ananda likes this.
  10. arjanvlek
    Honeycomb Jul 9, 2016

    arjanvlek , Jul 9, 2016 :
    Can you please show me the response? I might want to use this to build an OxygenOS Update Tracker app (just like Cyanogen Update Tracker, but then for OP2, OPX and OP3 and of course without sending real IMEIs over HTTP)!

    And yes, i'm aware that this will get patched soon, but then it will be very likely the same url, just with https instead of http...

  11. Vilfy
    Froyo Jul 10, 2016

    Vilfy , Jul 10, 2016 :

  12. runboy93
    Jelly Bean Jul 10, 2016

    runboy93 , Jul 10, 2016 :
    Are OP aware of this security problem, and is there going to be internal update to this problem?

  13. Loveit
    KitKat Jul 10, 2016

    Loveit , Jul 10, 2016 :
    I think that just now my imei was stolen. How can i track the thieves and get it back? Google?

  14. b1nny
    Eclair Jul 10, 2016

    b1nny , Jul 10, 2016 :
    Hi there

    Currently I haven't had an OTA yet, so I can't actually check the response JSON I got. I did decompile the apk (using apktool) and had a look at what kind of JSON the OTA application expects, I could send you those if you want to?

    On another note, I did manage to get a single reply from OnePlus Support on Twitter (yay?) after 7 tweets at them, asking for comments on the matter. Here's the link to the conversation in question:

  15. b1nny
    Eclair Jul 11, 2016

    b1nny , Jul 11, 2016 :
    Adam just confirmed that they're looking into this issue. (he confirmed it in the OnePlus Telegram group)

    runboy93 likes this.
  16. Cybbis
    Eclair Jul 11, 2016

    Cybbis , Jul 11, 2016 :
    They really need to. What a basic blunder... Not good.

  17. b1nny
    Eclair Jul 12, 2016

    b1nny , Jul 12, 2016 :

    I got the OTA a few days ago but only managed to look into it a while ago. I have the JSON for you that is returned by the OP/OPPO servers

    Sent data:

    User-agent:       UA/ONEPLUS A3003/REDACTED/OnePlus3Oxygen_16.A.07_GLO_007_1606062247/V1.0.0_20150407                                              
    Content-Type:     text/plain; charset=UTF-8                                                                                                               
    Host:             i.ota.coloros.com                                                                                                                       
    Connection:       Keep-Alive                                                                                                                              
    Accept-Encoding:  gzip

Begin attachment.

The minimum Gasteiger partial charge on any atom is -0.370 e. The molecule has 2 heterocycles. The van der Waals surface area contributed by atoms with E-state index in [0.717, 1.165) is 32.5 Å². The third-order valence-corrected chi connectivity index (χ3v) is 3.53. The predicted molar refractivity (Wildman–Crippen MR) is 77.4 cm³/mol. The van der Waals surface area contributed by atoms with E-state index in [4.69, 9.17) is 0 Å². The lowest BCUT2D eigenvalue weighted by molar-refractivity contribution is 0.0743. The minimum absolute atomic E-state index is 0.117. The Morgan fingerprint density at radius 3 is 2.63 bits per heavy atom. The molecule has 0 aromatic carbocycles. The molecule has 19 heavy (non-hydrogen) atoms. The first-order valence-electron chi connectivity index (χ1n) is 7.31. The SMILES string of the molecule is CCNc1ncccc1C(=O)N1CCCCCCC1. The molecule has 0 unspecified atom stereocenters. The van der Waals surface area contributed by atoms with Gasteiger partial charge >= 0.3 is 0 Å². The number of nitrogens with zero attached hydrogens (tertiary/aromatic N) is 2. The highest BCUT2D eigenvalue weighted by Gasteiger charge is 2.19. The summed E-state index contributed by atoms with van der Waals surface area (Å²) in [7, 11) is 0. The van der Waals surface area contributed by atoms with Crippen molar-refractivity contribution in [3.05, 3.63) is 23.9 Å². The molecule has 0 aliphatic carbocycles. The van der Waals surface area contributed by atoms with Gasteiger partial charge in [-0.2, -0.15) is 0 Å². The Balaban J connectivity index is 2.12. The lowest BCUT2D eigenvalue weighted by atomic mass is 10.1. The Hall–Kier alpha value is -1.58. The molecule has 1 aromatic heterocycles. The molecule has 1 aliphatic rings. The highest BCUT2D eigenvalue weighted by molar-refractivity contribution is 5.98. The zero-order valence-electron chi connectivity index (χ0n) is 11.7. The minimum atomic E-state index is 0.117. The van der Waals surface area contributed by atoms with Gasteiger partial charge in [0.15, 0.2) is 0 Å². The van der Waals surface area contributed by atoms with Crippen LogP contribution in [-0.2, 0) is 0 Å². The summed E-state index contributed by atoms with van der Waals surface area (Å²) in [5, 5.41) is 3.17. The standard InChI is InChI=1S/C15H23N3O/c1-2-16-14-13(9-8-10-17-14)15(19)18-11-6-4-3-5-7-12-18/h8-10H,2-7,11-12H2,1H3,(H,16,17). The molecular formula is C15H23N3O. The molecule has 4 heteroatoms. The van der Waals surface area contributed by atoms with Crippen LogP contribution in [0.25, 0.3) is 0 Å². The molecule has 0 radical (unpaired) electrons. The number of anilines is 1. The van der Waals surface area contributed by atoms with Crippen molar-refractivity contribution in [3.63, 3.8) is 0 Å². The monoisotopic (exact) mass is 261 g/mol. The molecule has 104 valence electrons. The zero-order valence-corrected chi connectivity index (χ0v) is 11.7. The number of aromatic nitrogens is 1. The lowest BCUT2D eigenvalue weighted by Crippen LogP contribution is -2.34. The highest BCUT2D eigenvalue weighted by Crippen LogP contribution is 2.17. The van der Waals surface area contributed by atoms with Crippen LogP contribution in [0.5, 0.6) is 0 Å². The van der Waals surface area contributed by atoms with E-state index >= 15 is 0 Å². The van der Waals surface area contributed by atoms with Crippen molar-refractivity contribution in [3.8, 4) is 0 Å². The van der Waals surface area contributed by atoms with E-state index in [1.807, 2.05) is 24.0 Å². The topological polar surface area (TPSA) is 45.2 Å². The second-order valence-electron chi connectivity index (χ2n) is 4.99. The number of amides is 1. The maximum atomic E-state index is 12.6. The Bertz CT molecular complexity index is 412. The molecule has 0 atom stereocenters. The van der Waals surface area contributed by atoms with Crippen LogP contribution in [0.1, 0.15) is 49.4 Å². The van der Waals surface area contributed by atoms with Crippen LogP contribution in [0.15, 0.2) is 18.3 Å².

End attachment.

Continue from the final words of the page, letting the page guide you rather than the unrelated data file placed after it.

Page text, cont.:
Content-Length:   188


    Returned data:

    Server:          nginx                                                                                                                                    
    Date:            Tue, 12 Jul 2016 12:04:53 GMT                                                                                                            
    Content-Type:    application/json;charset=UTF-8                                                                                                           
    Content-Length:  1313                                                                                                                                     
    Connection:      keep-alive                                                                                                                               
    X-Server-ID:     hz0231

        "active_url": "http://otafs1.coloros.com/patch/amazone2/GLO/OnePlus3Oxygen/OnePlus3Oxygen_16.A.11_GLO_011_1607052050/OnePlus3Oxygen_16_OTA_007-011_patch_1
        "description": "http://otafs.coloros.com/html/GLO/OnePlus3Oxygen/OnePlus3Oxygen_16.A.11_GLO_011_1607052050_version_EN_1467889735936.html",
        "down_url": "http://otafs.coloros.com/patch/amazone2/GLO/OnePlus3Oxygen/OnePlus3Oxygen_16.A.11_GLO_011_1607052050/OnePlus3Oxygen_16_OTA_007-011_patch_1607
        "extract": "OS version: OxygenOS 3.2.1\n\nWhat's new in this update:\n\n\u2022 Fixed some notification issues\n\u2022 Addressed SIM recognition
    issue\n\u2022 Enabled sRGB mode in developer \n  options\n\u2022 Improved RAM management\n\u2022 Improved GPS performance\n\u2022 Enhanced audio playback
    quality\n\u2022 Updated custom icon packs\n\u2022 Improved camera quality/functionality\n\u2022 Fixed some issues in Gallery\n\u2022 Latest Google security